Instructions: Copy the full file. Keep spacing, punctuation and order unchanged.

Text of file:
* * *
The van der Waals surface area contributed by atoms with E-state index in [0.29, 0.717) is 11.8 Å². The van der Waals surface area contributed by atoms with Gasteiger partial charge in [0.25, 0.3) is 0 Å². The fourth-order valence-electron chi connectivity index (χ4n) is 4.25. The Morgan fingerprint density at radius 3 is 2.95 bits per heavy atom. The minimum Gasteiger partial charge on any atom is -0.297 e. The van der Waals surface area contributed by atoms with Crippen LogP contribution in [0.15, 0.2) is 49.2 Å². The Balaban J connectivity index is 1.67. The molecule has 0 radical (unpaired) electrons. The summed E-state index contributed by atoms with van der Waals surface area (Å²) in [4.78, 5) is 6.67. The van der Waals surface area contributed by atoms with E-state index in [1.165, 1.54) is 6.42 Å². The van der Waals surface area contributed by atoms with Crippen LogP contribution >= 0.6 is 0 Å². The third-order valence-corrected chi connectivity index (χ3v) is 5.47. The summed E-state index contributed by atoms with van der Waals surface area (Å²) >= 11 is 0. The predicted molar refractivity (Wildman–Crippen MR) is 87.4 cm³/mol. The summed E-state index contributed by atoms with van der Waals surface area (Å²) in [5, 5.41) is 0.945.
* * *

The van der Waals surface area contributed by atoms with E-state index in [0.29, 0.717) is 11.8 Å². The van der Waals surface area contributed by atoms with Gasteiger partial charge in [0.25, 0.3) is 0 Å². The fourth-order valence-electron chi connectivity index (χ4n) is 4.25. The Morgan fingerprint density at radius 3 is 2.95 bits per heavy atom. The minimum Gasteiger partial charge on any atom is -0.297 e. The van der Waals surface area contributed by atoms with Crippen LogP contribution in [0.15, 0.2) is 49.2 Å². The Balaban J connectivity index is 1.67. The molecule has 0 radical (unpaired) electrons. The summed E-state index contributed by atoms with van der Waals surface area (Å²) in [4.78, 5) is 6.67. The van der Waals surface area contributed by atoms with E-state index in [1.165, 1.54) is 6.42 Å². The van der Waals surface area contributed by atoms with Crippen LogP contribution >= 0.6 is 0 Å². The third-order valence-corrected chi connectivity index (χ3v) is 5.47. The summed E-state index contributed by atoms with van der Waals surface area (Å²) >= 11 is 0. The predicted molar refractivity (Wildman–Crippen MR) is 87.4 cm³/mol. The summed E-state index contributed by atoms with van der Waals surface area (Å²) in [5, 5.41) is 0.945.